As gold and crude shoot up, up and away, a lot less attention has focused on another commodity that’s also smoking—agriculture.
The year-old PowerShares DB Agriculture Fund (DBA) is up 20 percent since mid-August. The fund tracks the Deutsche Bank Liquid Commodity Index for corn, wheat, soybeans and sugar, the four most highly traded agriculture-related futures contracts.
Despite all the attention on the soaring Euro or gold, corn futures are actually more liquid. It was only this year, however, that investors could get in on the sector without buying derivatives.
So what’s agriculture doing now? DBA is in a strong uptrend on the charts that may have some investors wondering if a top is looming, much like for other high-flying commodities. (Another way to trade the sector is the MarketVectors Agri Business ETF (MOO) — with its great ticker symbol —which started trading in September and owns a basket of agribusiness companies like Potash Corp. (POT); Deere Co. (DE); and Tyson Foods (TSN).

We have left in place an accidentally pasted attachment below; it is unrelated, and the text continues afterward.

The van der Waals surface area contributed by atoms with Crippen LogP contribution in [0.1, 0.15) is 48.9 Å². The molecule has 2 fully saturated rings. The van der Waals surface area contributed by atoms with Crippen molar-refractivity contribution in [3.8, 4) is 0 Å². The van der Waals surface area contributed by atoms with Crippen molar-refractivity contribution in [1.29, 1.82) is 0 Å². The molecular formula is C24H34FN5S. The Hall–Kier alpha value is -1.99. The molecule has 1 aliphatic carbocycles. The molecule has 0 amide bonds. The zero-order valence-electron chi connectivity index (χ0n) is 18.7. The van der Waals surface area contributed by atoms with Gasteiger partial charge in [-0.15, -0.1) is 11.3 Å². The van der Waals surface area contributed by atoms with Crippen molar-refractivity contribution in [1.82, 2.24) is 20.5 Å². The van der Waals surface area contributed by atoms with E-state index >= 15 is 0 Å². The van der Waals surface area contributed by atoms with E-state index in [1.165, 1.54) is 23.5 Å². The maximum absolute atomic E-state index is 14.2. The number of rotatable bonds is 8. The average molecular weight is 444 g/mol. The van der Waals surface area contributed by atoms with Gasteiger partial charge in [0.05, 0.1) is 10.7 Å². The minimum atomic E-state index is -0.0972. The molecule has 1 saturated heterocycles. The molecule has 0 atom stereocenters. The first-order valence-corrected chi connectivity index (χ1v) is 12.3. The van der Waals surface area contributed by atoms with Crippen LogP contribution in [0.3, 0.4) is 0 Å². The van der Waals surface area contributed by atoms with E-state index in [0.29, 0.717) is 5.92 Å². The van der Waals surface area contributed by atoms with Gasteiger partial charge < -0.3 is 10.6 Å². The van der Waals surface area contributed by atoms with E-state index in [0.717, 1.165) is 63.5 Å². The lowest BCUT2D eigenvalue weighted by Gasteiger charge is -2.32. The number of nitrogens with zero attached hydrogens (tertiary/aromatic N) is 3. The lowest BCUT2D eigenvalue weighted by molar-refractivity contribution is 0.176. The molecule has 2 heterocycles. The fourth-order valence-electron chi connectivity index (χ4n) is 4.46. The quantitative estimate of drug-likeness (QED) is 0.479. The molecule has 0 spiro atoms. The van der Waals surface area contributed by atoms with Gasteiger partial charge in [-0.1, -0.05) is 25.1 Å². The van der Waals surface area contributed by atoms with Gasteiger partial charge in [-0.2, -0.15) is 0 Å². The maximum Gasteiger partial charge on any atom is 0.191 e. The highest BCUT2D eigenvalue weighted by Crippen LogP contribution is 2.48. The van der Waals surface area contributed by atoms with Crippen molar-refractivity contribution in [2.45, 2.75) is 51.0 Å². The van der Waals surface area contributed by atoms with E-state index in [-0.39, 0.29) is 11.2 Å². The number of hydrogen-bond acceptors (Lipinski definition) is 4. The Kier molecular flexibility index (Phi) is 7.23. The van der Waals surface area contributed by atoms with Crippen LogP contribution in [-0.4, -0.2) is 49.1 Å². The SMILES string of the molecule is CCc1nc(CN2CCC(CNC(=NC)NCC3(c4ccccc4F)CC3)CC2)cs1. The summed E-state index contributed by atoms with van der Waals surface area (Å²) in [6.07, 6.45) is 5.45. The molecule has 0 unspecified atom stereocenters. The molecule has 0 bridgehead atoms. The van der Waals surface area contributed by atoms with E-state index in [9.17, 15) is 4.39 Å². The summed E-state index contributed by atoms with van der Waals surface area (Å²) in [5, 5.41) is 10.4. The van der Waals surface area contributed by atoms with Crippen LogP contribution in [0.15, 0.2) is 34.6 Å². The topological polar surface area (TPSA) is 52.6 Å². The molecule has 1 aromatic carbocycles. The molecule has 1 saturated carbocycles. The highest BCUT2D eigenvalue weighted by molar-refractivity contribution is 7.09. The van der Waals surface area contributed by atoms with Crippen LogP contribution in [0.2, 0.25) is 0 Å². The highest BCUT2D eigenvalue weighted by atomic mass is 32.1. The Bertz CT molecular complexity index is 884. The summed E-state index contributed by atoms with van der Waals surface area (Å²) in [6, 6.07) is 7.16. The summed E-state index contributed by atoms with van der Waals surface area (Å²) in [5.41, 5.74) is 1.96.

DBA saw a nasty selloff in October, then rebounded smartly, only to sell off again in early November with the broader market.
COTs Bullish for DBA, But Warn of Possible Weakness
For a glimpse into what the future holds for DBA, I like to take a look at the Commitments of Traders reports—the data on futures and options holdings of large traders that’s issued free every week by the U.S. Commodity Futures Trading Commission.
My take: the COTs data is overall bullish for the agriculture sector, although there are some warning signs of possible weakness. I’ve developed a composite agriculture index based on the COTs data for wheat, soybeans, corn and sugar and then developed statistically robust, market-beating trading signals for the DBA ETF based on this index. The index flipped to bullish with the Aug. 14 COTs report, nicely catching the recent run-up for DBA.
As of the latest COTs report issued Nov. 9, however, the index turned down somewhat. It now stands at a reading of 0.25, down from the previous week’s 0.57. (A reading of “1” means all four setups for wheat, soybeans, corn and sugar have just given a bullish signal, with the trade to be executed for the open of next week’s trading. A “-1” reading means a bearish signal across the board.)
While the 0.25 reading still shows a bullish tilt, the drop from the previous week suggests more weakness or sideways action is possible near-term for DBA.
Looking more closely at the COTs data, I see the decline is due almost entirely to an increase in bullish sentiment among the “dumb money” large speculators in soybean futures and options. Still, the move wasn’t enough to change my signal in my setup for soybeans, which remains bullish.